ST: I mean obviously there’s limits. You still need a large degree of sincerity to be successful. As the Rough and Tumble, things came together really naturally. We’ve been writing together for years, but just on each other’s solo stuff. Mallory was a rock and roller and I was doing the singer songwriter thing. But when we came together and started writing as the Rough and Tumble, it just started to flow. We would bring each other songs and discuss whether or not they were Rough and Tumble songs.

MG: We know; innately we just knew which songs were Rough and Tumble songs and which weren’t. We actually made a set of rules for our band, and one of the main rules was no idea is a bad idea and you have to try it till you can’t. We made that because we had both been hurt in writing situations in the past. So when one of us wrote a song, we would try it until it either worked or was incredibly obvious we couldn’t keep going with that song. There was never the opportunity for someone to say right off the bat whether a song was a Rough and Tumble song or not. I think by not allowing any idea to be a bad idea, at least initially, that helped to define who we were as the Rough and Tumble.

ST: Hopefully that idea that no idea is a bad idea will also help the Rough and Tumble maintain some consistency, even if we change as writers. I think it allows us to be both in control and out of control of the ideas that captivate us.

NO COUNTRY: Have you found that as you’ve spent more time writing as the Rough and Tumble, you’ve honed in your writing and have less songs that are ultimately decided not to fit as a Rough and Tumble song?

MG: I feel like it’s very natural when we write now. There have been very few things that we still flat out reject as not Rough and Tumble.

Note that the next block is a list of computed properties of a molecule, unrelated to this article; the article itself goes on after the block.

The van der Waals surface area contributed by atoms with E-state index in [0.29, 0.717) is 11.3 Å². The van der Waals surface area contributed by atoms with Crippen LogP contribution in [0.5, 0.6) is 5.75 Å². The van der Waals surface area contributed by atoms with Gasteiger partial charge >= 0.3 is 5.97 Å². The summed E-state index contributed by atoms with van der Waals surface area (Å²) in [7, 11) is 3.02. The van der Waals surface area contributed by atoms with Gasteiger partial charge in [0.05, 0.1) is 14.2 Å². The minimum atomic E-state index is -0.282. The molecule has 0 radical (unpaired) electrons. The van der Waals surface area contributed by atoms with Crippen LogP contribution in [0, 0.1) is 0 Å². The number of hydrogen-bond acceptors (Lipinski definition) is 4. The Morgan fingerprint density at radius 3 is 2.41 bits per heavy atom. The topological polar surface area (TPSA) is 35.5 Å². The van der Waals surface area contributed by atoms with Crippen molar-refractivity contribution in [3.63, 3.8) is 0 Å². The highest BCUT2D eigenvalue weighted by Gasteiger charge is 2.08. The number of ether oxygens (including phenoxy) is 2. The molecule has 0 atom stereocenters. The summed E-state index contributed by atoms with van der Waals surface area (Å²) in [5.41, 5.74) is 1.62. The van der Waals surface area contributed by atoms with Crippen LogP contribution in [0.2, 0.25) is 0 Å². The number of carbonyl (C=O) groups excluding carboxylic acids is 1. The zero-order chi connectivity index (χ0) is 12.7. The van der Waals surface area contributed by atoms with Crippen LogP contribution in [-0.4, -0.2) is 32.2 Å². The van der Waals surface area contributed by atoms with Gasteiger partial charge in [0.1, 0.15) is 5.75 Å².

ST: We’re each, to varying degrees, thinking creatively and enjoying using words in other situations, but now we kind of know what would work and what doesn’t.

MG: Exactly. If I write a really circusy song, I’m not going to bring it to the Rough and Tumble, just like if Scott writes something that sounds like Tom Petty, he’s not going to try and pass it as a Rough and Tumble song. It’s not that we haven’t tried; it just doesn’t happen [laughs].

NO COUNTRY: How exactly have you guys changed as writers and defined yourself since the start of the Rough and Tumble?

MG: I think we’re a little more ragged, right [laughs]? I think it’s a little less naive, and it’s a lot more focused now. I think in the beginning, we aren’t exactly sure we were writing about as much, so we were just casting out these lines in songs that we loved the feel of and focused a lot on songwriting, like if a line is more of a chorus or a hook. Now we focus much less on the mechanics of songwriting and instead just use what naturally comes out; our lyrics are becoming more focused since we know better what we’re writing about when we write it.

ST: The songs are also just pouring out more freely than they used to. In the beginning there used to be writing sessions were we felt like we never wanted to write another song again, but that hasn’t really happened much recently.

MG: I was actually thinking about that the other day. I believe we’ve reached the point that Scott and I could go into a room for awhile and walk out with a song if we wanted. That’s the craziest idea to me, and it wasn’t something present in the very beginning. But now we’re a lot more confident in our writing and with each other, and I think that shows up a lot in the songs. They aren’t quite as timid.

NO COUNTRY: On the more technical side of songwriting, do you guys tend to write lyrics or harmonies first, or is it simply random?

MG: I have no idea which happens first [laughs]. They’ve been coming at exactly the same time, it’s really weird. We’ve written in a lot of different ways though.

ST: Recently, we’ve just been sitting down, and songs have just been coming out incredibly naturally.

NO COUNTRY: It’s been a real pleasure talking to you guys. Do you have any final messages for fans and readers?

MG: We really love our mothers.

ST: We do, it comes up in a lot of our songs. [laughs].

While this stellar folk duo has not announced any upcoming Nashville dates, you can catch them all across the country in their upcoming tour of the west. Of course, we at No Country will be sure to let you know the next time the Rough and Tumble play around town. In the meantime, check out some music via their Bandcamp.